Repairing a sagging porch roof. Old House Repairs:

Replacing A Load-Bearing Beam
In A Porch Roof

In This Article: Related Articles:
Skill Level: 4 (Serious Stuff) Time Taken: 2 Days, 2 People

By , Editor



Our old house had a problem with the roof structure on one of the porches. A previous owner had replaced the load bearing beam with a smaller piece of wood, and the roof was sagging by about 1½" in the middle of the beam span. Besides being too small, their replacement beam didn't even come close to matching the architectural detail found on the other porches.

So in the midst of re-shingling that porch roof, we decided to spend a couple of days fixing the structure. This repair involved:

  • Supporting the weight of the roof.
  • Removing the old beam.
  • Repairing rotted framing members.
  • Installing a new beam made of four pieces of lumber.
  • Replacing the wood trim.


The sagging beam. It may appear straight in this photo, but that's because the camera's wide angle lens makes some straight lines appear curved, or curved lines appear straight.


Compare And Contrast:
Badly Repaired Porch Versus An Original Porch

Back Yard -
The Bad Porch:


Front Yard -
A Good Porch:

Understandably, the back porch was built simpler, typical of houses built in the early 1900's. We figure that the back porch once had the crown molding (just below the edge of the shingles) that is found everywhere else on this house.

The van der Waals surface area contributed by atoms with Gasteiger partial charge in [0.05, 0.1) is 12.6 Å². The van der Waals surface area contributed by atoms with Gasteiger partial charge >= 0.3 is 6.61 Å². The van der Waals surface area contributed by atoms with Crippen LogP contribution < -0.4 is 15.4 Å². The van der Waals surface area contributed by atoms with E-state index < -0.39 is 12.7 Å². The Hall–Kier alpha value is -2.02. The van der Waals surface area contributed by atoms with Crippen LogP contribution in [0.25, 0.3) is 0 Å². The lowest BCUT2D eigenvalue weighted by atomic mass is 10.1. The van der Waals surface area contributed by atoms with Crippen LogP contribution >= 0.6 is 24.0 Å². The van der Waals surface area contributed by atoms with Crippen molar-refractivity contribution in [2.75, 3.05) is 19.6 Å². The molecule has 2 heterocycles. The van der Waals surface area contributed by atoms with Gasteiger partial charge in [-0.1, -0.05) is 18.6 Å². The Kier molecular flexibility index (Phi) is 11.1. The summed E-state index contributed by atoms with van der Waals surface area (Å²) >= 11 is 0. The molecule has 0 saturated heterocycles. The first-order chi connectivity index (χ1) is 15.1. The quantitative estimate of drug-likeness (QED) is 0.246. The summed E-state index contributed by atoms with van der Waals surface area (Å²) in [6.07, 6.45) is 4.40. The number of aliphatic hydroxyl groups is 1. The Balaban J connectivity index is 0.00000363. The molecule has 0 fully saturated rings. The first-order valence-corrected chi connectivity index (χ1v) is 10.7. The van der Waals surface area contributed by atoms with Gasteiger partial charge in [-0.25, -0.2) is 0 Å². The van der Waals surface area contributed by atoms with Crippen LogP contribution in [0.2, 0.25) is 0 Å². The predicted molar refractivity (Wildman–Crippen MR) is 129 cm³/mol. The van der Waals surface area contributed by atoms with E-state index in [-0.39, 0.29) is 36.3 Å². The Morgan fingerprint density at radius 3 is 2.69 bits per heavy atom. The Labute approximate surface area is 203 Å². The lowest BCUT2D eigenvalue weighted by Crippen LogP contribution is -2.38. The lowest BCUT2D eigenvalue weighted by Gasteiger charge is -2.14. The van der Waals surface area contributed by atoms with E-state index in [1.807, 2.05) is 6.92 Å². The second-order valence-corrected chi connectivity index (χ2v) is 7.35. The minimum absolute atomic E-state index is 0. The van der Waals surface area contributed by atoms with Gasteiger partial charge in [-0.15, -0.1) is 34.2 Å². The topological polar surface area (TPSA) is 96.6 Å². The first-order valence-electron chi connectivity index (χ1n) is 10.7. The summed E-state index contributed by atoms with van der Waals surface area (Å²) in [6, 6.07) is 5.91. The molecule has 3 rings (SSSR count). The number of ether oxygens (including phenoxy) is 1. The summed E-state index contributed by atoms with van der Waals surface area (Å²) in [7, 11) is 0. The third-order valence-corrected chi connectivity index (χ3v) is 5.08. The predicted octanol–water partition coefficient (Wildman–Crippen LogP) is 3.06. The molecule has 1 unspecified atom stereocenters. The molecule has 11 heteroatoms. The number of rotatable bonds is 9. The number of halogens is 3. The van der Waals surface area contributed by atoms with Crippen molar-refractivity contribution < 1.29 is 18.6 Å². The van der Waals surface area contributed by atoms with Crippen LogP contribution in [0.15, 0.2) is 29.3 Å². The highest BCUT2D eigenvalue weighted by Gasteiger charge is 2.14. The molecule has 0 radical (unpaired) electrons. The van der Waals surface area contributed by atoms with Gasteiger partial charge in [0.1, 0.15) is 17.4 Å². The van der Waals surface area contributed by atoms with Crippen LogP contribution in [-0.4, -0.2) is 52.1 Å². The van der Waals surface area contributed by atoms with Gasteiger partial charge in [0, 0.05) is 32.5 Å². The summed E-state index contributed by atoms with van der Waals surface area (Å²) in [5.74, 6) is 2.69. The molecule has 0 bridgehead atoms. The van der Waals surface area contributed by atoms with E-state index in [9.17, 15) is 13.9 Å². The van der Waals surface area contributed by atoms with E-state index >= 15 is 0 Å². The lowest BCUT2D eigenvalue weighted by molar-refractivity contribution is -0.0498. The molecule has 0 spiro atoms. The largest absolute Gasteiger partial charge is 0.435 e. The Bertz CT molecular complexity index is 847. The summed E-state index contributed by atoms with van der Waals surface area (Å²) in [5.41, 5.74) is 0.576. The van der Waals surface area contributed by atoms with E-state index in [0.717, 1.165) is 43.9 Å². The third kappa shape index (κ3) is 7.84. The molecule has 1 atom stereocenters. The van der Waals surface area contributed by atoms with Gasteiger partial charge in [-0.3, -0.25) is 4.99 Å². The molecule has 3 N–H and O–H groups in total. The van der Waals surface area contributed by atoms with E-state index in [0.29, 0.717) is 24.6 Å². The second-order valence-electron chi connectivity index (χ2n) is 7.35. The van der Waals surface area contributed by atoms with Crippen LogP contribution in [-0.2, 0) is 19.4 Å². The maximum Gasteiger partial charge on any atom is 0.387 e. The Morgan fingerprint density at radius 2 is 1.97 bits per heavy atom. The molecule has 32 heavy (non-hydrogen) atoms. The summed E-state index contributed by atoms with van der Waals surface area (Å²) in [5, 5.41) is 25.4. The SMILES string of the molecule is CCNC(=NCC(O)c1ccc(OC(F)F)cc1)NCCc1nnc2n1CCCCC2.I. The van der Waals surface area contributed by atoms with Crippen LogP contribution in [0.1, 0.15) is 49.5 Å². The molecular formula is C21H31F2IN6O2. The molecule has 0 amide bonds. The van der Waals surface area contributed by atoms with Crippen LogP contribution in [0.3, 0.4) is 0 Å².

The soffit had a weird molding, nothing like the bed molding used elsewhere to cover the gap where the beam meets the soffit.
Of course, whoever repaired the beam also ripped off the ornamental corner trim (or "gingerbread").
They just stuck a horizontal block of wood below each end of the replacement beam. That wide flat piece at the bottom of the good beam is almost exactly the same size as a modern 5/4x6 radius-edge deck board. Hmmm...


Note how the crown molding meets at the corner of the roof... it doesn't. ALL of the corners of the roof are like this.

This is a geometry problem more than anything... if you follow the lines of the sloping crown molding, you'll notice that they don't intersect the corresponding lines of the crown on the horizontal fascia.

The only way to make these crown moldings join properly in the corner is to tilt the horizontal crown forward by the same angle as the roof. But that would change the appearance entirely.

Later I'll show you a sneaky solution to this little dilemma.


Rip And Tear:

When I stabbed the fascia with a small pry bar, it sunk in easily. The wood was more rotten than I expected.


This beam repair was done in conjunction with a re-shingling job. Often combining such projects brings some major benefits.

For instance, just before we nailed down that sheet of OSB visible in the last photo, I removed some old roof boards, crawled inside the tiny attic space and did two quick projects:

1. I fished some electrical cable from the wall cavity below, to connect to new outdoor lights. This house has never had decent outdoor lighting.